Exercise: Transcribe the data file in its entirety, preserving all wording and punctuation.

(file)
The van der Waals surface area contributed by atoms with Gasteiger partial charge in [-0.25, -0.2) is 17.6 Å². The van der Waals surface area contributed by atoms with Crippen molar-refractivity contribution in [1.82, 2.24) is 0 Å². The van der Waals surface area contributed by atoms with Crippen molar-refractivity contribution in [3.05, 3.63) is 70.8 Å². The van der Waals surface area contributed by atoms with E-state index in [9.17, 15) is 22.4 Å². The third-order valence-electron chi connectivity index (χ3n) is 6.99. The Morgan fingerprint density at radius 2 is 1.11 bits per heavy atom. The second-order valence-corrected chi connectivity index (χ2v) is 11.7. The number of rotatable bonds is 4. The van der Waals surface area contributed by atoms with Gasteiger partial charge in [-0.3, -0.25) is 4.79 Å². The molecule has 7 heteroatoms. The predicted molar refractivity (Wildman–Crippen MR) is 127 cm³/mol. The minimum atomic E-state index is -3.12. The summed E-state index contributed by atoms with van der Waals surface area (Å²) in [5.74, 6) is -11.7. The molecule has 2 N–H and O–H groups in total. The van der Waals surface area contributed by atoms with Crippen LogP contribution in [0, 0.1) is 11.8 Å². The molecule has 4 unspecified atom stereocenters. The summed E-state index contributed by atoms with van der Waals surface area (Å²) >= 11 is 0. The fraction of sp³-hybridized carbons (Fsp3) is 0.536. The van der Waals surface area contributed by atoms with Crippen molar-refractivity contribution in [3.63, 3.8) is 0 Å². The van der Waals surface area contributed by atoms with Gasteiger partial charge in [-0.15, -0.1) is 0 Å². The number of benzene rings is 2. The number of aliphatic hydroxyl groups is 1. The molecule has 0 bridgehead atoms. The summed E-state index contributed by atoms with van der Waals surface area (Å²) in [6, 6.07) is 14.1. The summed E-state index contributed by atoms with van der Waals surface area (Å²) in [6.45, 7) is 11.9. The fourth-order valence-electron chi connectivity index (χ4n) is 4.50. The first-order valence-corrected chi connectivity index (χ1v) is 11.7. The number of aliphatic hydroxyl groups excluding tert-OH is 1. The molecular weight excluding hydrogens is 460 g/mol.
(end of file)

The van der Waals surface area contributed by atoms with Gasteiger partial charge in [-0.25, -0.2) is 17.6 Å². The van der Waals surface area contributed by atoms with Crippen molar-refractivity contribution in [1.82, 2.24) is 0 Å². The van der Waals surface area contributed by atoms with Crippen molar-refractivity contribution in [3.05, 3.63) is 70.8 Å². The van der Waals surface area contributed by atoms with E-state index in [9.17, 15) is 22.4 Å². The third-order valence-electron chi connectivity index (χ3n) is 6.99. The Morgan fingerprint density at radius 2 is 1.11 bits per heavy atom. The second-order valence-corrected chi connectivity index (χ2v) is 11.7. The number of rotatable bonds is 4. The van der Waals surface area contributed by atoms with Gasteiger partial charge in [-0.3, -0.25) is 4.79 Å². The molecule has 7 heteroatoms. The predicted molar refractivity (Wildman–Crippen MR) is 127 cm³/mol. The minimum atomic E-state index is -3.12. The summed E-state index contributed by atoms with van der Waals surface area (Å²) in [5.74, 6) is -11.7. The molecule has 2 N–H and O–H groups in total. The van der Waals surface area contributed by atoms with Crippen LogP contribution in [0, 0.1) is 11.8 Å². The molecule has 4 unspecified atom stereocenters. The summed E-state index contributed by atoms with van der Waals surface area (Å²) >= 11 is 0. The fraction of sp³-hybridized carbons (Fsp3) is 0.536. The van der Waals surface area contributed by atoms with Crippen molar-refractivity contribution in [3.63, 3.8) is 0 Å². The van der Waals surface area contributed by atoms with Gasteiger partial charge in [-0.15, -0.1) is 0 Å². The number of benzene rings is 2. The number of aliphatic hydroxyl groups is 1. The molecule has 0 bridgehead atoms. The summed E-state index contributed by atoms with van der Waals surface area (Å²) in [6, 6.07) is 14.1. The summed E-state index contributed by atoms with van der Waals surface area (Å²) in [6.45, 7) is 11.9. The fourth-order valence-electron chi connectivity index (χ4n) is 4.50. The first-order valence-corrected chi connectivity index (χ1v) is 11.7. The number of aliphatic hydroxyl groups excluding tert-OH is 1. The molecular weight excluding hydrogens is 460 g/mol.